Because that just means that a full crafter/combat spec will be the norm at some point down the line.

Basically, everyone will be a crafter at some point.

 

Under the current system, there will have to be some major tradeoff to become a master crafter.

AND it would have to have some kind of meaning to be maxed in your choosen field(s).

If you need to have 3 disciplines slotted to be able to do a full craft (with gathering of some sort), then fine. Most won't go that way.

But, if the difference between having them slotted or not, is only 25 to 50 skill points in the max, then I am not sure it is enough.

 

We want people to be able to craft in general (or I do)

Crafters should not be the new healers. People should be able to get by without having a specialized crafter.

But, it should make a difference if someone choose to be one.

 

This is where I am split.

I would LOVE to be able to function in more than one role.

And I think everyone should be able to.

When I say funtion, I don't mean being the best. More along the line of being able to do something else also.

My little dream would be that I could be a scout, gather and crafter, with all my passive training going into crafting.

I would have to choose an achetype that would help me scout. Fast and sneaky maybe. And then build my crafting up on that.

This starts to become a little tricky with an archetype that is only based on crafting.

 

However, if they DO decide to make an archetype based on crafting and it DOES turn out that we wont have much to do besides starting a crafting project, then I am sure I (and many others) will just buy a second box and have both. Which would be a shame.


 

This game looks like a larger scale version of marvel heroes so far with forts.  - nephiral marts 7 2015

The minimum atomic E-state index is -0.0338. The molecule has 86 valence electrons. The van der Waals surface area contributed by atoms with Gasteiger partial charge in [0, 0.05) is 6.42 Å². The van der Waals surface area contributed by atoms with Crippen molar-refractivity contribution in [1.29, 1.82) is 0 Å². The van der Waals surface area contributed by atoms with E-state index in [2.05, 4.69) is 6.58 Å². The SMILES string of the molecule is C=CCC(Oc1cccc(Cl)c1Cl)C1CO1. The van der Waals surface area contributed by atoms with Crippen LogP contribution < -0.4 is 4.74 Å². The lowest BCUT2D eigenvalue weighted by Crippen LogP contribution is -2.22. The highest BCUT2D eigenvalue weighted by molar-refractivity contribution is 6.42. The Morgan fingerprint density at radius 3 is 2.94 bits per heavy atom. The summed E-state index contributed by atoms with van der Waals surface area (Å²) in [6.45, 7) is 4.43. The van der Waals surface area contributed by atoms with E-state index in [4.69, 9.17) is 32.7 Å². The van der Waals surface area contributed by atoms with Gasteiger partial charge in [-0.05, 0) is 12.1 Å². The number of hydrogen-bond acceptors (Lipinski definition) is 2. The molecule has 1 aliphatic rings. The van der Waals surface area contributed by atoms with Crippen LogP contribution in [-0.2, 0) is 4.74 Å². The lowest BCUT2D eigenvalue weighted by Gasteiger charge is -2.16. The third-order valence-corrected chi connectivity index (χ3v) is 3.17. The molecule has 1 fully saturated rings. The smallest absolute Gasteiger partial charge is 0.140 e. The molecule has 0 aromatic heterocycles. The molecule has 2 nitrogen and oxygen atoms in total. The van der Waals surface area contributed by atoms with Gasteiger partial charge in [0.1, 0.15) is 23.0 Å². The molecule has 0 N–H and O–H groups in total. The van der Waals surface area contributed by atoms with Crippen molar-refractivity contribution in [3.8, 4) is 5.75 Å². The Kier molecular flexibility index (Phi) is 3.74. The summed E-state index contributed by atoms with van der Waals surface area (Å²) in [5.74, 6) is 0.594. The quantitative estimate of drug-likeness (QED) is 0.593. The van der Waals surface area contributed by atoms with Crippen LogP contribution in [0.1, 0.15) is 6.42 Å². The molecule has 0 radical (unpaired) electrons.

Share this post


Link to post
Share on other sites

I admit I had somewhat forgotten about passive skilling, though that doesn't change my answer very much and infact possibly improves the experience for the better. If we talk about this in Eve terms (which is probably the closest comparable skill-set), then Crafters could either fully invest in crafting, therefore being able to draw on a wide variety of methods and materials (asteroid mining, ice mining, manufacture, science in Eve), or they can be hybrid (asteroid mining and battle cruisers for example). Compare this to the more combat focused players would be able to get into Battleships or even Capital ships in an equivalent amount of time. 

 

You are right in there needing to be this massive depth of different crafting activities, though for it to be comparable to combat. This makes the Player choose precisely what skills to focus on, and then have the ability to mix and match from among them to best suit their playstyle. Eve benefited from there being mining / science / trade / manufacturing skills, so we shall see whether Crowfall will be able to meet that parity. 

Share this post


Link to post
Share on other sites

Create an account or sign in to comment

You need to be a member in order to leave a comment

Create an account

Sign up for a new account in our community. It's easy!

Register a new account

Sign in

Already have an account? Sign in here.

Sign In Now

  • Recently Browsing   0 members

    No registered users viewing this page.

×
×
  • Create New...